Today, smartphone applications offer us a wide and diverse range of services and uses. One of them is the launching of community and solidarity initiatives. Public and humanitarian institutions and groups of citizens are using technology and apps to launch innovative solidarity projects. Let’s take a look at a few of them. 

In today’s European societies, smartphones are an important part of our lives. The European average for smartphone usage is 46.7%, according to a study by comScore (2020) on the situation in the main European mobile markets. As is well known, there is a digital divide and usage varies greatly depending on the social group, the main variables being age. According to Eurostat (2022) in 2019, 92 % of young people used mobile phones to access the internet away from home or work and 94 % of young people in the EU-27 made daily use of the internet, compared with 77 % for the whole population. 

Some of the advantages of applications over the use of, for example, internet browsers include: they are easy to use; their design is adapted to the screen and provides a better user interface; they facilitate collaborative and remote work, as they can be used by several users at the same time; they can sometimes be used without an internet connection; they are accessible from any country (just depending on the language) they are always visible on the desktop of the device, so the chances of them being used are greater.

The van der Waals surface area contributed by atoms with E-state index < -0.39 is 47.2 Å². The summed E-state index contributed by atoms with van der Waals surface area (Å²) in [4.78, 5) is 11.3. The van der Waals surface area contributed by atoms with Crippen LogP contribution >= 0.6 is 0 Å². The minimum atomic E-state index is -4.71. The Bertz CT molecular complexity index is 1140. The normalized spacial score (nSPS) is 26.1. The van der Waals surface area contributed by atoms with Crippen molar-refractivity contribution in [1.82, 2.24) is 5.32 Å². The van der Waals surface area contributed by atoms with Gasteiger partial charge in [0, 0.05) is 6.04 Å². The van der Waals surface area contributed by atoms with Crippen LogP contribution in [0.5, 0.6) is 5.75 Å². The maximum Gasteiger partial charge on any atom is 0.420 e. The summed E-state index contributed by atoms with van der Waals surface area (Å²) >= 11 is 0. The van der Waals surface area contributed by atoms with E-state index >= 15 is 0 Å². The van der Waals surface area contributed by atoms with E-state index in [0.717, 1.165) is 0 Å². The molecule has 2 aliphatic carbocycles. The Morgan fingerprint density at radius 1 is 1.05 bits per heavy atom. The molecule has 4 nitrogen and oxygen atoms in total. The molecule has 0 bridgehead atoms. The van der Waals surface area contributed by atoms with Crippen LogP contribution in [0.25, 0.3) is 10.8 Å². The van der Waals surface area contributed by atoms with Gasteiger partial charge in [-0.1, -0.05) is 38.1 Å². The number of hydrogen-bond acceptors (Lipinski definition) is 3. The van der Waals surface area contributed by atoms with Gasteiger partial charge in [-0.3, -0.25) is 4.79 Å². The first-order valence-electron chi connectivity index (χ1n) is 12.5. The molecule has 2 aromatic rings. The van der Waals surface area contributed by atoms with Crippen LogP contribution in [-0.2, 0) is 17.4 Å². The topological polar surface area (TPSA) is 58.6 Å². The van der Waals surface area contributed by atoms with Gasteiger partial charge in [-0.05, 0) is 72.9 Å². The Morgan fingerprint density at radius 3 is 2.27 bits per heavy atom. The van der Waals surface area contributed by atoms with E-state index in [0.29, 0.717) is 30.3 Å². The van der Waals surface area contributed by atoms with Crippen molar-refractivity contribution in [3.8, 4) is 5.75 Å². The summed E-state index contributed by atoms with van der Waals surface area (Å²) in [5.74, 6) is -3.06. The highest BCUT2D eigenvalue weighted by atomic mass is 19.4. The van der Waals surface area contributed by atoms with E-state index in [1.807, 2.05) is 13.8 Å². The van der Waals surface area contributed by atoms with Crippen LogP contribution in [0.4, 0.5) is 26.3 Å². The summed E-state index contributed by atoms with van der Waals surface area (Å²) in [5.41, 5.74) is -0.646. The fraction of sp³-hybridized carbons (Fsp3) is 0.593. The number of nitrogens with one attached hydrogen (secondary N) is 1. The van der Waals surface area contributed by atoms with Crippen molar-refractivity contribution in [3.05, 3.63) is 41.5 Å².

The ongoing work of the Red Cross shows the increasing relevance of applications in the third sector. In parallel to the humanitarian care that the Red Cross provides daily to vulnerable groups, its commitment to making technology available to those who need it most makes it a benchmark, thanks, among other initiatives, to the ‘Humanitarian Technology Awards’, which this year celebrates its sixth edition. The Red Cross Humanitarian Technology Awards contribute to the interest of technologists in humanitarian action and reward those who create projects that promote the humanitarian use of technology. For example, in the ‘Impulse’ category, which assesses the potential scalability of the project to other areas and groups, the suicide prevention application ‘Searching Help’ has been selected in 2022.

When we take a look at the world of applications related to solidarity and citizen initiatives, we can find both those driven by official bodies and large NGOs as well as those driven by citizens. Some of the interesting and varied initiatives that can be found at European level are the following.